In My State 950 v3 1

Each year in Illinois, we expect new gun legislation that will negatively affect lawful gun owners. But for a variety of reasons, including the effect of the pandemic on our legislators in Springfield, little was done regarding new gun legislation in 2020. In essence, our state government shut down in March 2020, and little if any new legislation was passed.  That being said, let’s take a look at legislation that went into effect last year and issues facing gun owners in 2021.

New Legislation in Illinois

The Firearm Dealer License Certification Act, 430 ILCS 68, which took effect January 18, 2020, requires those who hold a firearm dealer license to have alarm monitoring systems in their places of business. Additionally, it requires an electronic-based record system to keep track of inventory changes and sales. By January 2, 2021, any license holder running a retail location was required to have a video security system in place.

Upcoming Concerns in 2021

Mask Restrictions While Carrying

Many gun owners in Illinois are concerned about the possible restrictions of carrying while wearing a mask. In Illinois, it is a Class 4 felony to wear a mask while carrying a gun. 720 ILCS 24-1(a)(9). However, pursuant to Governor Pritzker’s executive order entered on April 30, 2020, requiring face coverings to be worn in public, there were concerns about concealed carry licensees carrying while wearing face coverings. In response to the executive order, the Illinois State Police stated, “The order was not intended to negatively impact permit holders under the Illinois Concealed Carry Act while legally carrying firearms.” Almost all local police departments and prosecutors have agreed not to charge concealed carry licensees who are wearing face coverings, as long as they are not violating any other laws. This exception is intended to allow people to comply with the mandate for face coverings in public.

At this time, we do not know when the executive order will terminate and the restriction on carrying while wearing a mask will be in effect once again.

Expiration and Renewals of FOID Cards and CCLs

Another effect of the pandemic on gun ownership in Illinois is expiration or renewal of a Firearm Owners Identification (“FOID”) card and Concealed Carry License (“CCL”). The Illinois State Police issued new emergency rules pertaining to expired FOID cards and CCLs during the COVID-19 disaster period (which is still in effect as of the writing of this article). License holders who submit their renewal application will remain valid during the duration of the state’s disaster proclamation for a period of 18 months following termination of the disaster, even if their renewal application was not submitted prior to expiration. CCL holders will need to submit proof of their three-hour renewal training within 18 months following the termination of the state’s disaster proclamation to maintain the validity of their CCL.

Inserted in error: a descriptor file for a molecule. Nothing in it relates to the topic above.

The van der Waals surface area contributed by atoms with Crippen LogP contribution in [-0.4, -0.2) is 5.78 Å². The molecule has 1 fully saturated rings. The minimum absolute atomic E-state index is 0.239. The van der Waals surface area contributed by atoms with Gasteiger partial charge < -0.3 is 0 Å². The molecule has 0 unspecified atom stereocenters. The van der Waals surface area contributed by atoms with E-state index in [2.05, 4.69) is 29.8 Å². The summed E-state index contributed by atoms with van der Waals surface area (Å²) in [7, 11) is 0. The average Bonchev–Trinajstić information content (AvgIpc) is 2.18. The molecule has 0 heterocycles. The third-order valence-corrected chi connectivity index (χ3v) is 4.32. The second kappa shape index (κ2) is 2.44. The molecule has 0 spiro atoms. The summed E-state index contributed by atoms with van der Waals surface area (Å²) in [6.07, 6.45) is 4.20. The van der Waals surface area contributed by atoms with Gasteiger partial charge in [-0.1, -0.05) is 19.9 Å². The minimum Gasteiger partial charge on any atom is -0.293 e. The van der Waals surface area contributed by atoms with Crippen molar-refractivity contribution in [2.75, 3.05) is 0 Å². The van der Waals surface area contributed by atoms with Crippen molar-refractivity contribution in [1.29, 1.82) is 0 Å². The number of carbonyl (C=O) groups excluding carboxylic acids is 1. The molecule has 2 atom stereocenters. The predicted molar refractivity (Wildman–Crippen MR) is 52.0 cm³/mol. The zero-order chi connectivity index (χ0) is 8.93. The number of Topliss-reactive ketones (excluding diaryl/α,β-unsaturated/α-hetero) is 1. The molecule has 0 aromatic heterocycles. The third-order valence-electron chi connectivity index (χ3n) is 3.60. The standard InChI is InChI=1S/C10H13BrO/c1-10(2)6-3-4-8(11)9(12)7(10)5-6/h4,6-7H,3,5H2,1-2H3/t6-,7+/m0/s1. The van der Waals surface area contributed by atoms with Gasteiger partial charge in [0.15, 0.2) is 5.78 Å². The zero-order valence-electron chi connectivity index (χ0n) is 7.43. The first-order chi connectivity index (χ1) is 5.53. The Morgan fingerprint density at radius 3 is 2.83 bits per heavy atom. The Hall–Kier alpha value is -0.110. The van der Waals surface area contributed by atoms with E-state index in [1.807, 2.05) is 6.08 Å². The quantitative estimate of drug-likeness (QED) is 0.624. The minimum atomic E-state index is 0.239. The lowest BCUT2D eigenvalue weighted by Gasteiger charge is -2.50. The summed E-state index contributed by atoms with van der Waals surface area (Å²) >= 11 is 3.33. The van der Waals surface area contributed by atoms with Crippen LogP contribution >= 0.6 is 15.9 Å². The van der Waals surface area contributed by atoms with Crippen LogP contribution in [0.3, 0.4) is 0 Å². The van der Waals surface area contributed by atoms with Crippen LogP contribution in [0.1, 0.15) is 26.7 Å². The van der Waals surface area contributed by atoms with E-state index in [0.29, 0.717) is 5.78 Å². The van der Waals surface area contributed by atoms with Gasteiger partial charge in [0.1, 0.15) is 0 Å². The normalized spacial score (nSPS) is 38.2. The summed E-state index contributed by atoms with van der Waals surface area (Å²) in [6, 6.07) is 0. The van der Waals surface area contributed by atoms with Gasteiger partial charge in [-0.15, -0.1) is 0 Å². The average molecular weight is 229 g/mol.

Federal Proposals on the Horizon

Last session, the 116th U.S. Congress proposed assault weapons bans, red flag orders, mandatory reporting of NICS denials to law enforcement, and countless other anti-2A legislation. All of these individual proposals were awful, but none were worse than the omnibus HR 5717 (Gun Violence Prevention and Community Safety Act of 2020), which would have incorporated the worst provisions of each of these proposals. If you want a preview of what anti-gun bills filed during the 117th Congress could look like, pay attention to HR 5717. The 117th Congress was sworn in on January 3, 2021, and their term ends on January 3, 2023. To learn about how federal law is made, check out The Legislative Process by the United States House of Representatives, and stay tuned. We are keeping a close watch for bills and resolutions that would affect Second Amendment rights.

Should you have any questions about the bills discussed or the legislative process, contact U.S. LawShield and ask to speak to your Independent Program Attorney.

The information provided in this publication is intended to provide general information to individuals and is not legal advice. The information included in this publication may not be quoted or referred to in any other publication without the prior written consent of U.S. LawShield, to be given or withheld at our discretion. The information is not a substitute for, and does not replace the advice or representation of a licensed attorney. We strive to ensure the information included in this publication is accurate and current, however, no claim is made to the accuracy of the information and we are not responsible for any consequences that may result from the use of information in this publication. The use of this publication does not create an attorney-client relationship between U.S. LawShield, any independent program attorney, and any individual.